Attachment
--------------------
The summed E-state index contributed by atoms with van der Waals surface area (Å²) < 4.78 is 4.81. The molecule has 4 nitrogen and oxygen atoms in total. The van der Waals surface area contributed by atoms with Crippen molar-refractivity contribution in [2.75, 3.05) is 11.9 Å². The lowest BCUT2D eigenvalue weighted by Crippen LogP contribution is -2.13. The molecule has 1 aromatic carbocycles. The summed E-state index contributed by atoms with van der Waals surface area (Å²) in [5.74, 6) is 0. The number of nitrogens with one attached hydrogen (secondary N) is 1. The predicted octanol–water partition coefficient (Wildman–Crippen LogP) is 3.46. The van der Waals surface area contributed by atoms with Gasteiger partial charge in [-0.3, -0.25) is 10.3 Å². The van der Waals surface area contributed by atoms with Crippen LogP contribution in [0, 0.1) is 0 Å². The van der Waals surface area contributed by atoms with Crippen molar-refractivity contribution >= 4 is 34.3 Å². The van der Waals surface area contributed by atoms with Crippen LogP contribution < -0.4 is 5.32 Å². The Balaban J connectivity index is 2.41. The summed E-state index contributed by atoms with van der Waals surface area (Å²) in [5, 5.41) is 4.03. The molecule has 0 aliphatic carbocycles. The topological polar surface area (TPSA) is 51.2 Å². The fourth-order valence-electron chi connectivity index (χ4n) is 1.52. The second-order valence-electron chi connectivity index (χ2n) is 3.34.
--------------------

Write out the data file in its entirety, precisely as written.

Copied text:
The summed E-state index contributed by atoms with van der Waals surface area (Å²) < 4.78 is 4.81. The molecule has 4 nitrogen and oxygen atoms in total. The van der Waals surface area contributed by atoms with Crippen molar-refractivity contribution in [2.75, 3.05) is 11.9 Å². The lowest BCUT2D eigenvalue weighted by Crippen LogP contribution is -2.13. The molecule has 1 aromatic carbocycles. The summed E-state index contributed by atoms with van der Waals surface area (Å²) in [5.74, 6) is 0. The number of nitrogens with one attached hydrogen (secondary N) is 1. The predicted octanol–water partition coefficient (Wildman–Crippen LogP) is 3.46. The van der Waals surface area contributed by atoms with Gasteiger partial charge in [-0.3, -0.25) is 10.3 Å². The van der Waals surface area contributed by atoms with Crippen LogP contribution in [0, 0.1) is 0 Å². The van der Waals surface area contributed by atoms with Crippen molar-refractivity contribution >= 4 is 34.3 Å². The van der Waals surface area contributed by atoms with Crippen LogP contribution < -0.4 is 5.32 Å². The Balaban J connectivity index is 2.41. The summed E-state index contributed by atoms with van der Waals surface area (Å²) in [5, 5.41) is 4.03. The molecule has 0 aliphatic carbocycles. The topological polar surface area (TPSA) is 51.2 Å². The fourth-order valence-electron chi connectivity index (χ4n) is 1.52. The second-order valence-electron chi connectivity index (χ2n) is 3.34.